Governor Shumlin’s State of the State address wasn’t quite the nothing-burger you might expect from a lame duck. But if early returns are anything to go by, the actual impact of his address may be a lot closer to a nothing-burger.
There were a few notable initiatives and ideas, but most of them got slapped around almost as soon as he left the podium. And I’m not talking about the predictable Republican naysaying; I’m talking about Democratic criticism. In past years, Shumlin has had a very hard time rescuing high-profile initiatives that get off to a rocky start at the Statehouse, and that’s likely to be even more true in his lame-duck year.
Other ideas are sure to garner opposition on January 21, when the Governor delivers his final budget address. That’s when he’ll have to explain how he wants to pay for new or expanded programs that cost money. (As opposed to, say, paid sick leave, which won’t cost the government a dime.) In the past, the Legislature hasn’t reacted kindly to Shumlin’s budget-cutting suggestions (see: Earned Income Tax Credit, 2013), and he hasn’t reacted well to legislative alternatives.
We can break down the new stuff into two categories: items that will cost money, and those that won’t. At least they won’t cost the state any money.
In response to the killing of social worker Lara Sobel and three other women, Governor Shumlin has issued a plea for change. But he’s not calling for tougher gun laws or even better enforcement of the ones we have*. He’s not calling to boost staffing to make the Department of Children and Families more effective. Heck, he’s not even calling for better security arrangements for state workers — although he has “ordered a full review of our security procedures,” so we’ll see where that goes.
*Reportedly, Jody Herring should not have been able to acquire the gun used in the murder spree.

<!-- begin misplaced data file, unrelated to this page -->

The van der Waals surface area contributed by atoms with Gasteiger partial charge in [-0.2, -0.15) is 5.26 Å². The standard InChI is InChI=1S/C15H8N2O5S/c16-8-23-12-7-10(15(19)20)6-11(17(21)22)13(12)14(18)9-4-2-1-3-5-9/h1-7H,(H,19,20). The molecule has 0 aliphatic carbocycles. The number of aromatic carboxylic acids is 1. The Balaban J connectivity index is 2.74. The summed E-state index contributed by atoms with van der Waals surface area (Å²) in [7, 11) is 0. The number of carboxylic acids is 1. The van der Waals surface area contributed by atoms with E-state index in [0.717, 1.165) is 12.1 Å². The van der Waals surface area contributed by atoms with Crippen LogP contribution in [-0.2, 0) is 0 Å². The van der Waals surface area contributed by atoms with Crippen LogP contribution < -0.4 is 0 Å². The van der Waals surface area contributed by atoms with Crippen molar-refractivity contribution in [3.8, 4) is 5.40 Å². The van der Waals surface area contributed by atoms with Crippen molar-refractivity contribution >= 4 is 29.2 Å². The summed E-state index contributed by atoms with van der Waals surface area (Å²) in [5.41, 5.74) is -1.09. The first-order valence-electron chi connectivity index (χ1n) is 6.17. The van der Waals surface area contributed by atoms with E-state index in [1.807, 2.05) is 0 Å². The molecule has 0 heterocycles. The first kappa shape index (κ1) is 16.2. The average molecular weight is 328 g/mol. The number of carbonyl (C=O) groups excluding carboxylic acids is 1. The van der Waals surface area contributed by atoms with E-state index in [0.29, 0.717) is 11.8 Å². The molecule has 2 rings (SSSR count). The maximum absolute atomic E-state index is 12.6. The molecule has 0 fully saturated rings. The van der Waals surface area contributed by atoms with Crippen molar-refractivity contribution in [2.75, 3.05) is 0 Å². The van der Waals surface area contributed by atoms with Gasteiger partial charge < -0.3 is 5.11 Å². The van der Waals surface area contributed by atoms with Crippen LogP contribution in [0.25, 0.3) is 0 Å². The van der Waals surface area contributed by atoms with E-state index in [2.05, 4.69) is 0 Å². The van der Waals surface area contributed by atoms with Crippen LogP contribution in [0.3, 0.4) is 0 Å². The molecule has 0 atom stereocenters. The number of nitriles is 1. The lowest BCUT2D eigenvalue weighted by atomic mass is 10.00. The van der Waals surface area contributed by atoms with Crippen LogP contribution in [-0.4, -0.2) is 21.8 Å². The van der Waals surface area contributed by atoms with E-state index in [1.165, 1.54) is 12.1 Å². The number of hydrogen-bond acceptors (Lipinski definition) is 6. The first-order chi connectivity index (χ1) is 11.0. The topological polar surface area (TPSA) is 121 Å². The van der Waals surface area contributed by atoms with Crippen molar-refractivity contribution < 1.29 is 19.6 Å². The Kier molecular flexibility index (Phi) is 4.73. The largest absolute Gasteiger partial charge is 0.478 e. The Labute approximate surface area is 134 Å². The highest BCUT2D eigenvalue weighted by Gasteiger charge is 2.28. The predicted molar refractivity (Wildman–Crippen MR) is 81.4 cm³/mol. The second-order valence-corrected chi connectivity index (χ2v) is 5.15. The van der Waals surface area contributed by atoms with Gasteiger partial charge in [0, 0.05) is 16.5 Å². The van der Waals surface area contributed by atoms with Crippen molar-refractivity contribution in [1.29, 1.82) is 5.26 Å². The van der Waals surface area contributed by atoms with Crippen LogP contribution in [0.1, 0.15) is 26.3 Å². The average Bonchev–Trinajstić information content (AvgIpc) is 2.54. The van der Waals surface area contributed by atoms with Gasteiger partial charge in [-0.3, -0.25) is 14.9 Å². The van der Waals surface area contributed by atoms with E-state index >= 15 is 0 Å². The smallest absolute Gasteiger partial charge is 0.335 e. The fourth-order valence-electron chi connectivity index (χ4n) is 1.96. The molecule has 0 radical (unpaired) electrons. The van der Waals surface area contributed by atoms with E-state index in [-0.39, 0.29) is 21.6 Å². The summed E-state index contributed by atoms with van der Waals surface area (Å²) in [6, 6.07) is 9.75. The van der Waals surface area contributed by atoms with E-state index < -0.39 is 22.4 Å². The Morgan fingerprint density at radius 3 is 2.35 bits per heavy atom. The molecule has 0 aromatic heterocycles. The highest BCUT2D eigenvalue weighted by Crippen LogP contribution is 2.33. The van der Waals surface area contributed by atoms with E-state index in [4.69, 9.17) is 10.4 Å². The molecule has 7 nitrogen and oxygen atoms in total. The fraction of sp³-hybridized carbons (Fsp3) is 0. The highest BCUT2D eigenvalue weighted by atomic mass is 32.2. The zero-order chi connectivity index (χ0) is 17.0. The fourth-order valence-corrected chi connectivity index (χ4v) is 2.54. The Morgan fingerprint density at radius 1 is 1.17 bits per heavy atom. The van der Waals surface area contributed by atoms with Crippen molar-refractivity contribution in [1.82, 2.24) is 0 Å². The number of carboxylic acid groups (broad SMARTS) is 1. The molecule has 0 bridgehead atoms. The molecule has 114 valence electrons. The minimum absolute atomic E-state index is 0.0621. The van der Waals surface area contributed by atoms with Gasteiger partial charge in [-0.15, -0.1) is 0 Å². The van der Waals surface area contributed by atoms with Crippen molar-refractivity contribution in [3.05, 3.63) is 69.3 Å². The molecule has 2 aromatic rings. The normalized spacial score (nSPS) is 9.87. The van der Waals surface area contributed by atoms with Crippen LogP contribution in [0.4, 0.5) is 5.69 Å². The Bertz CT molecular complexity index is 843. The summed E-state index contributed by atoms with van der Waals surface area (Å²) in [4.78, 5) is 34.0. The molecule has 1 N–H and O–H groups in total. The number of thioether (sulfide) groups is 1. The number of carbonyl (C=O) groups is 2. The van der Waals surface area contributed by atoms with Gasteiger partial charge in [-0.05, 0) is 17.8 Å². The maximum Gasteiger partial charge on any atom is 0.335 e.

The real problem is “hateful speech” delivered on “anonymous blog sites and unfiltered social media.”
I realize the Internets provide an easy target in times like these, especially for a politico capable of writing “anonymous blog sites” without a trace of irony. But even aside from that inelegant phrase, there’s a real “You kids get off my lawn” feel to the whole piece.
Yes, “anonymous blog sites” can be wretched hives of scum and villainy. But is this our real problem? Was Lara Sobel’s death triggered by “anonymous haters who use vicious language to incite public ill-will toward others,” as Shumlin seems to argue?
In recent years, there’s been a lot of criticism aimed at Vermont’s Department of Children and Families. Heck, there’s even a Facebook page entitled “VT and DCF Exposed,” which is a compendium of every news item, large or small, that reflects poorly on DCF. The coherence of its argument is best encapsulated in a comment posted by one Jeannie Flanagan Marchese:
Personal opinion, dcf takes kids away that shouldn’t be. Leaves kids that should be taken!! It’s a crap shoot!!! No excuses for them!!! Sorry just have seen a lot and read a lot!!
Okay, so DCF simultaneously does too much and too little. Got it.
Well, if the senseless tragedy of last Friday’s quadruple murder should teach us anything, it’s that DCF has an impossible job, as do its overburdened, oft-criticized social workers.